Writing Reconstruction

Race, Gender, and Citizenship in the Postwar South

By Sharon D. Kennedy-Nolle

428 pp., 6.125 x 9.25, 14 halftones, 1 map, notes, bibl., index

  • Paperback ISBN: 978-1-4696-2107-4
    Published: May 2015
  • eBook ISBN: 978-1-4696-2108-1
    Published: May 2015

Gender and American Culture

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After the Civil War, the South was divided into five military districts occupied by Union forces. Out of these regions, a remarkable group of writers emerged. Experiencing the long-lasting ramifications of Reconstruction firsthand, many of these writers sought to translate the era's promise into practice. In fiction, newspaper journalism, and other forms of literature, authors including George Washington Cable, Albion Tourgée, Constance Fenimore Woolson, and Octave Thanet imagined a new South in which freedpeople could prosper as citizens with agency. Radically re-envisioning the role of women in the home, workforce, and marketplace, these writers also made gender a vital concern of their work. Still, working from the South, the authors were often subject to the whims of a northern literary market. Their visions of citizenship depended on their readership’s deference to conventional claims of duty, labor, reputation, and property ownership. The circumstances surrounding the production and circulation of their writing blunted the full impact of the period's literary imagination and fostered a drift into the stereotypical depictions and other strictures that marked the rise of Jim Crow.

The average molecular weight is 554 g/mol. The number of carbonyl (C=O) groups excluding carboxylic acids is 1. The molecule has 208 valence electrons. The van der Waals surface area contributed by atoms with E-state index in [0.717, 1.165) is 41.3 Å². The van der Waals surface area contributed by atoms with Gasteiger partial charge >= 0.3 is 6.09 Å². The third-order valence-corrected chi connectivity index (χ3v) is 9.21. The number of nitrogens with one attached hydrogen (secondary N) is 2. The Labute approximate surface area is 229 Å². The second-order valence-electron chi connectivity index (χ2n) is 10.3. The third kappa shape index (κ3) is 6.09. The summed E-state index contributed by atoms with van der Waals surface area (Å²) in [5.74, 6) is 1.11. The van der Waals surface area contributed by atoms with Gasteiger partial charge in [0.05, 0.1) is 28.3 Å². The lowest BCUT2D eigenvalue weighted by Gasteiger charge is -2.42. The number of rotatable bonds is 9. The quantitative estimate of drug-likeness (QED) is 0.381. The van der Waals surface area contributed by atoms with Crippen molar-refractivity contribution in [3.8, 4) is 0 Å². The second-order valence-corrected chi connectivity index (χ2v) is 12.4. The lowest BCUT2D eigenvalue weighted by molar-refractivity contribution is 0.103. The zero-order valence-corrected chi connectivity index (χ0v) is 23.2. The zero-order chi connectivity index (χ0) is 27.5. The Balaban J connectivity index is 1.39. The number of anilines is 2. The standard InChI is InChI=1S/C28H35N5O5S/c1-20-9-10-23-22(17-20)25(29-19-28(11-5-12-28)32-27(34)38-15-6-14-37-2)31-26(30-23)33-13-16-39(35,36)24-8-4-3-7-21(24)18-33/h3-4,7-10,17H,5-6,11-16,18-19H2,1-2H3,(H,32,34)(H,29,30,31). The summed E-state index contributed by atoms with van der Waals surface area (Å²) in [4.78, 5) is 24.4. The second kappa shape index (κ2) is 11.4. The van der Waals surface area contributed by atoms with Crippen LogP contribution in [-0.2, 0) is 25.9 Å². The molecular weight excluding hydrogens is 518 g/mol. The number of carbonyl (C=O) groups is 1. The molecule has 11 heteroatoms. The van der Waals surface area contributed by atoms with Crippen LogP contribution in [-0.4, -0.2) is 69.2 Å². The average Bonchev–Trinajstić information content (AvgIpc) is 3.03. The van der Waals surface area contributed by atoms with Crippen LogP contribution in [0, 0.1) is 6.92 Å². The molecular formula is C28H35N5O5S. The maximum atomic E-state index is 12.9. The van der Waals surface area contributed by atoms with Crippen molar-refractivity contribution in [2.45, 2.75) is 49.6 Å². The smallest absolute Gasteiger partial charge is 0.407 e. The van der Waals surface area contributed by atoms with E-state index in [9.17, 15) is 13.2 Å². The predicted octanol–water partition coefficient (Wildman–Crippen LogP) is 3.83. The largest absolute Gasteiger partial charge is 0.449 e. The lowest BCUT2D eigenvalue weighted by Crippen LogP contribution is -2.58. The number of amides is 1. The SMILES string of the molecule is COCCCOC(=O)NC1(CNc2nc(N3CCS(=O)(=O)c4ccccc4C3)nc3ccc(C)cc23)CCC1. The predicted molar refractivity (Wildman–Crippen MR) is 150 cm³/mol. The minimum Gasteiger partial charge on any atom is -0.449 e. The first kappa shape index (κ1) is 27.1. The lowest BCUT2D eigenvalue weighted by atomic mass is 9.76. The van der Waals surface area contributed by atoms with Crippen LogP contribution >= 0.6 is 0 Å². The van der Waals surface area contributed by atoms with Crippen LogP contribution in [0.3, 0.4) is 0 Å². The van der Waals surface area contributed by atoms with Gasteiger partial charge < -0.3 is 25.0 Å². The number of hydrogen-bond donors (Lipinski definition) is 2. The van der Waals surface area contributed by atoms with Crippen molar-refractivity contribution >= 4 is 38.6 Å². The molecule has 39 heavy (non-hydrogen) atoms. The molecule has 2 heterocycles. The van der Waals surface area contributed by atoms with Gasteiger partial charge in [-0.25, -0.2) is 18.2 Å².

Sharon D. Kennedy-Nolle blends literary history with archival research to assess the significance of Reconstruction literature as a genre. Founded on witness and dream, the pathbreaking work of its writers made an enduring, if at times contradictory, contribution to American literature and history.

About the Author

Sharon D. Kennedy-Nolle is consulting faculty for the Samuel Rudin Academic Resource Center at Iona College.
For more information about Sharon D. Kennedy-Nolle, visit the Author Page.


“[Provides] insights into the post-Civil War literary marketplace and its containment of literary visions of a more egalitarian South.”--Journal of American History

“Makes a compelling case for the creative significance of Reconstruction literature. . . . Her work will . . . inspire lively and complex discussions in the field of American history, literature, and southern studies.”--Journal of Southern History

“Keeps the reader moving through the South. . . . Will be of interest to historians, literary scholars, and general-interest readers in Southern literature.”--African American Review

“A fascinating and original reading of the popular literature produced during Reconstruction. . . . A significant contribution to the scholarship on the literature of the Civil War.”--Choice

“A genuinely fresh approach to that most unfinished of America’s revolutions.”--West Virginia History

“The diversity and depth of material is a central strength . . . which offers a lengthy sojourn into the postbellum South, a literary world often overlooked.”--Arkansas Review